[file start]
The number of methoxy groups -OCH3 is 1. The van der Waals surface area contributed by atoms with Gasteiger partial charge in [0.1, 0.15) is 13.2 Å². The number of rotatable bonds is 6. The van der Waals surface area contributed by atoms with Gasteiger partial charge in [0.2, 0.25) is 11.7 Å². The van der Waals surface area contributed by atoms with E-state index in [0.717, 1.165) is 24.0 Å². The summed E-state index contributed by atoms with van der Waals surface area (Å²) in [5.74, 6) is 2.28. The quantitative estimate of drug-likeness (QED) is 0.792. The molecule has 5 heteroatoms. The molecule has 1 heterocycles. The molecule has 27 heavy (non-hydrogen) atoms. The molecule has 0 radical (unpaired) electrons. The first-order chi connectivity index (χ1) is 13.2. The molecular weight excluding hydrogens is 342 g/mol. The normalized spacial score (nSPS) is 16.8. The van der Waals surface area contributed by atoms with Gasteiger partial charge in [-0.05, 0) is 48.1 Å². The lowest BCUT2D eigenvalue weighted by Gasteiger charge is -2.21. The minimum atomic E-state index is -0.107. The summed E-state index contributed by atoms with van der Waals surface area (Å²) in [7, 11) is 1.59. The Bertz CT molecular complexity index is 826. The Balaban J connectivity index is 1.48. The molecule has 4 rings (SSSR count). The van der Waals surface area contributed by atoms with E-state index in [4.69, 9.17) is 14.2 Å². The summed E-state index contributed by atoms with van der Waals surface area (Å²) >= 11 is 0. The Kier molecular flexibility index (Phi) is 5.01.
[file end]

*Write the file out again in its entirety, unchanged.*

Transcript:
The number of methoxy groups -OCH3 is 1. The van der Waals surface area contributed by atoms with Gasteiger partial charge in [0.1, 0.15) is 13.2 Å². The number of rotatable bonds is 6. The van der Waals surface area contributed by atoms with Gasteiger partial charge in [0.2, 0.25) is 11.7 Å². The van der Waals surface area contributed by atoms with E-state index in [0.717, 1.165) is 24.0 Å². The summed E-state index contributed by atoms with van der Waals surface area (Å²) in [5.74, 6) is 2.28. The quantitative estimate of drug-likeness (QED) is 0.792. The molecule has 5 heteroatoms. The molecule has 1 heterocycles. The molecule has 27 heavy (non-hydrogen) atoms. The molecule has 0 radical (unpaired) electrons. The first-order chi connectivity index (χ1) is 13.2. The molecular weight excluding hydrogens is 342 g/mol. The normalized spacial score (nSPS) is 16.8. The van der Waals surface area contributed by atoms with Gasteiger partial charge in [-0.05, 0) is 48.1 Å². The lowest BCUT2D eigenvalue weighted by Gasteiger charge is -2.21. The minimum atomic E-state index is -0.107. The summed E-state index contributed by atoms with van der Waals surface area (Å²) in [7, 11) is 1.59. The Bertz CT molecular complexity index is 826. The Balaban J connectivity index is 1.48. The molecule has 4 rings (SSSR count). The van der Waals surface area contributed by atoms with E-state index in [4.69, 9.17) is 14.2 Å². The summed E-state index contributed by atoms with van der Waals surface area (Å²) >= 11 is 0. The Kier molecular flexibility index (Phi) is 5.01.